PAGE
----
My journey through the beer styles of the world takes a small detour through the dark side this session as I sample a range of dark lagers. I have to confess, dark lager always starts off on something of a back foot in its efforts to impress me. We taste beer not only with our tongues, but with all our sensory organs, including our eyes. Hailing from a beer culture in which the colour black is more likely to indicate the presence of rich roasted barley or a sweet chocolate hum, I’m often unprepared for the delicacy that a black lager can bring, and am left feeling it owes me something. Put simply, I’m stood there expecting a punch in the face and all I get is a tickle under the chin.

That said, this line-up definitely had something to say for itself in terms of some bready malt, light caramel and spicy herbal hop character. My favourite was the schwarzbier, a regional speciality from Thuringia in Saxony, Germany – this version from Kostritzer Brewery has been brewed since 1543.

And just a short time after this tasting, I stumbled across another great example of a schwarzbier – Crown Black by Privatbrauerei D. Oechsner – this time being served on draught at Brighton Bierhaus . And that’s quite wonderful because, in these difficult times, we could all do with just a bit more tickling.

The full list of beers tasted is:

International Dark Lager: Baltika 4

Czech Dark Lager: Primator Premium Dark

Munich Dunkel: Paulaner Munchner Dunkel & Hacker-Pschorr Munchner Dunkel

Schwarzbier: Kostritzer Schwarzbier

 

Lucky Beer

I often feel lucky when I’ve sampled great beer. But tonight I feel particularly fortunate because I’ve tasted beer that I may never taste in the UK again. And this wasn’t just a bottle of grog brought back wrapped in dirty laundry  at bottom of a fellow-beer geek’s suitcase: this was international award-winning beer brewed by two of Japan’s very best craft breweries.

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Following changes to Japanese law in 1994 which paved the way for microbreweries, a large number opened up around the country and began introducing novel flavours to a nation of beer drinkers more accustomed to the blandness of Asahi, Kirin and Sapporo. Not all these enterprises survived, but Minoh and Ise Kadoya did, and both breweries celebrate their twentieth anniversaries this year. And what better way to celebrate than flying 6000 miles across the world to pick up a haul of prizes at the International Brewing Awards?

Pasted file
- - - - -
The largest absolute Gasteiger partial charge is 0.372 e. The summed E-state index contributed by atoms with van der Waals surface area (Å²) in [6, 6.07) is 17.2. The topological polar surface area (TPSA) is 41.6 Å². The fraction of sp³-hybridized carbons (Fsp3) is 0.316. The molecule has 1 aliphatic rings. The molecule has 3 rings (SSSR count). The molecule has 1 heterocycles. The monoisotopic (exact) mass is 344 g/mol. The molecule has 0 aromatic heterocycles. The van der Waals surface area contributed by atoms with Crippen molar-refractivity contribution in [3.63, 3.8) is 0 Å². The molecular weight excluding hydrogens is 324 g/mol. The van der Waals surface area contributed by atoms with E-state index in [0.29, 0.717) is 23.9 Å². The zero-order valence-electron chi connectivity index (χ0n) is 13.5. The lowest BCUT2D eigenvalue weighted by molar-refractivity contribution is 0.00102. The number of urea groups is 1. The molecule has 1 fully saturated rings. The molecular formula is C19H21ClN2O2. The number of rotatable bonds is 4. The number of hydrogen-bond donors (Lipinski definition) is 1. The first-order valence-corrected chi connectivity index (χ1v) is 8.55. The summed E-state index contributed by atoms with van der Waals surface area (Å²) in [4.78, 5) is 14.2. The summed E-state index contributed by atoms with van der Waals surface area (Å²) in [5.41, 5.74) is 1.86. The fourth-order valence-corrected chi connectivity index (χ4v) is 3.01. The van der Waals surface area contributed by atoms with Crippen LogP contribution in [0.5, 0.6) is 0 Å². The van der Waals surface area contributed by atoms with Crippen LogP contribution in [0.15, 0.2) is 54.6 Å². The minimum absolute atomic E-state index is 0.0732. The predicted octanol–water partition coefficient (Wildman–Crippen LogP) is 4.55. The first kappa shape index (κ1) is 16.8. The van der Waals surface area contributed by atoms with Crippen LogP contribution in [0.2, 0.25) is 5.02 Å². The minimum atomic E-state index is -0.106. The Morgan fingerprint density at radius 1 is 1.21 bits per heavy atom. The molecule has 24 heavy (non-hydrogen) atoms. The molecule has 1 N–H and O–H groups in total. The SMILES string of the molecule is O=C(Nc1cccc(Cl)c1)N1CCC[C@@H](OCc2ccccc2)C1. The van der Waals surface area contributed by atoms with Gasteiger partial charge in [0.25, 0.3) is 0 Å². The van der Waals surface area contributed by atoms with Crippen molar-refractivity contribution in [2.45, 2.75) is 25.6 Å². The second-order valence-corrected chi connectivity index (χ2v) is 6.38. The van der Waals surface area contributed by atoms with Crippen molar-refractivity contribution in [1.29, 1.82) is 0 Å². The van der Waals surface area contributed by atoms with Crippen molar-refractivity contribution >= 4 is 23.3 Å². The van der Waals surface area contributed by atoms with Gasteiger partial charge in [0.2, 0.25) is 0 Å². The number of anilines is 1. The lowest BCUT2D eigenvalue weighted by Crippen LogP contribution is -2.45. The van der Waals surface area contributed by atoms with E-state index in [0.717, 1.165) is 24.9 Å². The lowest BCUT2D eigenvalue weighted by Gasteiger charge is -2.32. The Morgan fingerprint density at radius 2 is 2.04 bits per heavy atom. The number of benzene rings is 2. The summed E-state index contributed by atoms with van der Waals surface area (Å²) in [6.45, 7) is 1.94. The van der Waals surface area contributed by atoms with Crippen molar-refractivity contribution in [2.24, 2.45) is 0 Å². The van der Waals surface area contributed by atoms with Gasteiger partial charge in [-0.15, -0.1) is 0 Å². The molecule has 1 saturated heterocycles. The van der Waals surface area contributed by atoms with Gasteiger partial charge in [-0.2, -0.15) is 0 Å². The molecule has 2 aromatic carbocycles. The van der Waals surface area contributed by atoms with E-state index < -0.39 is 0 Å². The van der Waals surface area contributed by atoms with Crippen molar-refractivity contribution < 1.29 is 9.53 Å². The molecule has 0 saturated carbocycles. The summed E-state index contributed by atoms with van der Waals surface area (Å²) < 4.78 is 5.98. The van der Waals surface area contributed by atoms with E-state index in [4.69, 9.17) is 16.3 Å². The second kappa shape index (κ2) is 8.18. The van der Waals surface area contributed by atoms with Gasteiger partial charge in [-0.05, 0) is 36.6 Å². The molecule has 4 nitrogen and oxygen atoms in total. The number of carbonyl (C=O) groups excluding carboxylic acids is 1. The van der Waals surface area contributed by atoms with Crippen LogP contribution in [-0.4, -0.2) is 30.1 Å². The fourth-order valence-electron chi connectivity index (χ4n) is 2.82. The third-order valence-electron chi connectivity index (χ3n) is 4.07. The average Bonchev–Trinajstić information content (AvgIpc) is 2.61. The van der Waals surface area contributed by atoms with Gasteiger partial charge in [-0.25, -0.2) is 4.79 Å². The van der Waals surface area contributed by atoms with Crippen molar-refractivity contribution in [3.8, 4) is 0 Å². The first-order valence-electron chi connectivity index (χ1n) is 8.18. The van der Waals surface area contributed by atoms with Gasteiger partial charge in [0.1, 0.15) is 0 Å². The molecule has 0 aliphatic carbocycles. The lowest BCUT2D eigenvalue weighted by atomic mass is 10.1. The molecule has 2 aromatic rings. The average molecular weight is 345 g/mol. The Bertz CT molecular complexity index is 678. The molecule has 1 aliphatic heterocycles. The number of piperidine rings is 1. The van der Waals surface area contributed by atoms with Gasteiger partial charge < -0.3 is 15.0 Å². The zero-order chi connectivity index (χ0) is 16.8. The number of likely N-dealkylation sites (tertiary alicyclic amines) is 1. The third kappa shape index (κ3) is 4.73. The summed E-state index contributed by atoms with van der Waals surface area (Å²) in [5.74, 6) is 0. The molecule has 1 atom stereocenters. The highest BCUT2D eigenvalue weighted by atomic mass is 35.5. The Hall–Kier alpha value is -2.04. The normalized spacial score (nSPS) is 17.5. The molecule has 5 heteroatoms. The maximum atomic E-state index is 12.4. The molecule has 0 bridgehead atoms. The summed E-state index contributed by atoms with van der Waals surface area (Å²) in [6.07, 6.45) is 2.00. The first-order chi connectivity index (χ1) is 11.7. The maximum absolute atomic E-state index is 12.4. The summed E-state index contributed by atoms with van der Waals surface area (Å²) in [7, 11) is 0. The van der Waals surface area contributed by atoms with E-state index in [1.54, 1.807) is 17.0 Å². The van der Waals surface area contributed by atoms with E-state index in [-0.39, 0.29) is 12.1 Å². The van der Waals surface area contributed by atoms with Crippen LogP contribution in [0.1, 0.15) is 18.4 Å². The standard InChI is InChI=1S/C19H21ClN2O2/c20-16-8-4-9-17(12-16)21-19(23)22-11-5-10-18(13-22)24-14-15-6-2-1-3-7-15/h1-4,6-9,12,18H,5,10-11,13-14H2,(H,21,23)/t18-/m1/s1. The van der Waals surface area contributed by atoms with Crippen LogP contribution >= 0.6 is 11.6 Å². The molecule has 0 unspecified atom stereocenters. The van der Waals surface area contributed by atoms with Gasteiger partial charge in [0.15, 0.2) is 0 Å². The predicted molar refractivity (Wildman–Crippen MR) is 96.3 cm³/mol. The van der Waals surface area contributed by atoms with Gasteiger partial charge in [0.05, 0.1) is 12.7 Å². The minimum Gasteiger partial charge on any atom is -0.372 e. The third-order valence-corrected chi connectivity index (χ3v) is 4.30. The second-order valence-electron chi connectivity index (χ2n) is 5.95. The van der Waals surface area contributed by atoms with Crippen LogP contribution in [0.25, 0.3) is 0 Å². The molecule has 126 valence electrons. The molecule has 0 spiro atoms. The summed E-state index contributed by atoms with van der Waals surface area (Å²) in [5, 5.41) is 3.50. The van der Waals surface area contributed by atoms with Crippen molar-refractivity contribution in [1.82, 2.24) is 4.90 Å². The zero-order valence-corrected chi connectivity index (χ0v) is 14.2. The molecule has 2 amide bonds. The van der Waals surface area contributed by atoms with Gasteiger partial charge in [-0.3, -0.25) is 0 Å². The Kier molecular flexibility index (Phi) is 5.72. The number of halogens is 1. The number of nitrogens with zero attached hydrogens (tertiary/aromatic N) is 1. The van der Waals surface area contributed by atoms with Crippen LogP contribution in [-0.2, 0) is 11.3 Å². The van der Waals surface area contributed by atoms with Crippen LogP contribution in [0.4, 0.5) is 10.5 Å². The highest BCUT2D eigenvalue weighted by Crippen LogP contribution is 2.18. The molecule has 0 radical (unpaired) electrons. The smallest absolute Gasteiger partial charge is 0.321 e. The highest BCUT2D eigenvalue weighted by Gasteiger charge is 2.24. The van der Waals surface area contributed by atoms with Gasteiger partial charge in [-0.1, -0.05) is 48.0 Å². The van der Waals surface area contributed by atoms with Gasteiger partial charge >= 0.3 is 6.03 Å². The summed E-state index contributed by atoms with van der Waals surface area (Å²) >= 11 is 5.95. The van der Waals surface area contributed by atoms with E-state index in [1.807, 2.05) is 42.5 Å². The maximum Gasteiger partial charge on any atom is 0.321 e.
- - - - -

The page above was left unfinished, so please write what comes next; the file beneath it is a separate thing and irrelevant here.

Minoh brewery was founded by Ohshita Masaji and is now managed by his three daughters. Minoh, based in Osaka, is a pretty happening brewery in its home country and has won numerous awards for its innovative beer. Amongst its previous offerings are Minoh Cabernet – made with a large helping of cabernet grapes – and, of course, Mino Bier – last year’s collaboration brew with Brighton Bier brewed with Mugicha (Japanese roasted barley tea). Tomorrow, they collect a gold award for their W-IPA (one of Japan’s very first double IPAs) and a bronze for their stout (which has been declared the world’s best stout on more than one occasion in the past). Samples of each of these were on offer tonight at Brighton Bierhaus as part of this special event. The W-IPA was satisfyingly viscous and bitter, whilst the rich, slight smokiness of the stout showcased the malt in a way that briefly caramel-coated the tongue in a coffee sweetness.

The other brewery showcased at tonight’s event, Ise Kadoya, represents the latest incarnation of a 450 year old family business, and CEO, Narihiro Suzuki, is the charismatic 21st generation, the man who boldly steered the company away from the production of soy sauce and miso paste, into the world of modern brewing. A renowned beer judge in his own right, Suzuki is thrilled to be collecting awards – a gold for their pale ale and a bronze for the brown ale. Again, both beers were available for sampling tonight. Both had a surprising sweetness. The brown ale was, perhaps, a little truer to type, but the pale was my favourite: an ice cream float with a dancing sparkle of tight carbonation of a kind it’s always exciting to find in bottle-conditioned beer.

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I was very honoured to get an interview with Narihiro Suzuki, and you’ll be able to hear it very soon on the Fermentation Beer & Brewing Show.

Japanese beer.zip

And if you missed out on this Tuesday night treat from the Brighton Bierhaus, never fear: I have a feeling that this new addition to Brighton’s burgeoning beer scene has many more surprises in store for us.

Not tasting but drinking…

I drink a lot of beer. Or rather I ‘taste’ a lot of beer – or that’s what I like to say when I’m trying to portray a professional image. But really it amounts to the same thing. Unlike wine sampling, beer tasting does not involve swilling the liquid around the mouth and then spitting it out before you get a chance to fully benefit from it. No – with beer tasting you get the full experience, from the sweetness on the lips, right through to the bitter backwash on your tongue, and the warming alcohol glow as it slips down your throat. Or just a fruity hop-fuelled punch in the face, of course, depending on what you’re quaffing.

However, like many contemporary beer drinkers, I spend a lot of my time drinking new beers. The quest for the novel, the experimental, the undiscovered, is ever present, and the fear of missing out on that new collaboration, that new small-batch, barrel-aged, wild yeast fermented concoction is as overwhelming for me as for all the other beer-chasers, marking our cards, rating our beers, and Instagramming our discoveries.